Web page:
You know how hot New York City is if you've spent a summer in Manhattan, but have you ever visualized it? Determined to figure out why cities are substantially warmer than their surrounding areas, web researcher Nickolay Lamm brought a thermal imaging camera to the city to get answers. He discovered what he was looking for—it's called the "urban heat island effect."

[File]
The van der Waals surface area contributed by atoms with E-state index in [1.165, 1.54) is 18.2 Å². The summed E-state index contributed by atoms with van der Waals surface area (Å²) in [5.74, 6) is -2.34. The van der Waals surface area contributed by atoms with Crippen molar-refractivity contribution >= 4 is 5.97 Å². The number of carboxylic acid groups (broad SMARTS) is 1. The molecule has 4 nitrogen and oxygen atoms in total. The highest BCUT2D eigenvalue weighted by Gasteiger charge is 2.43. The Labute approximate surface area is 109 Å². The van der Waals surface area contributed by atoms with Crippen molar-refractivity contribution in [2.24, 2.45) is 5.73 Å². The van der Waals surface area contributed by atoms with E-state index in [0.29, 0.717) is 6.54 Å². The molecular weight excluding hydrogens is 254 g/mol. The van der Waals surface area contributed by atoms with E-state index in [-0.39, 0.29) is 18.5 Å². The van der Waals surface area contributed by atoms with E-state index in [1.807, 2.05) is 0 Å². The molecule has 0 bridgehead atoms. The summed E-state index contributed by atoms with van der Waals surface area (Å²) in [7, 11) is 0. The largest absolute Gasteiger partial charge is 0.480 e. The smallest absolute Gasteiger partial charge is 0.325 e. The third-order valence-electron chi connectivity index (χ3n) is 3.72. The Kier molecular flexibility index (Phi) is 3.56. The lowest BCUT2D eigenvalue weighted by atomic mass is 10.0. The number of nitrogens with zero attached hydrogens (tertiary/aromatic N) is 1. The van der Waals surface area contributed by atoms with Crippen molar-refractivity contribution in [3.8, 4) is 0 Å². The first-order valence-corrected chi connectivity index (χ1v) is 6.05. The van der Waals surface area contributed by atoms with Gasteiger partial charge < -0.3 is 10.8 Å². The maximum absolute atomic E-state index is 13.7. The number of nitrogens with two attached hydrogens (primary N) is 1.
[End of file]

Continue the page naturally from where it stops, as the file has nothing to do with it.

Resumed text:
Thanks to surfaces paved with concrete and asphalt and few trees around, cities end up becoming sweat-boxes during the warmer months. The abundance of buildings and billboards don't help much, either. Hey, at least the season is about to change.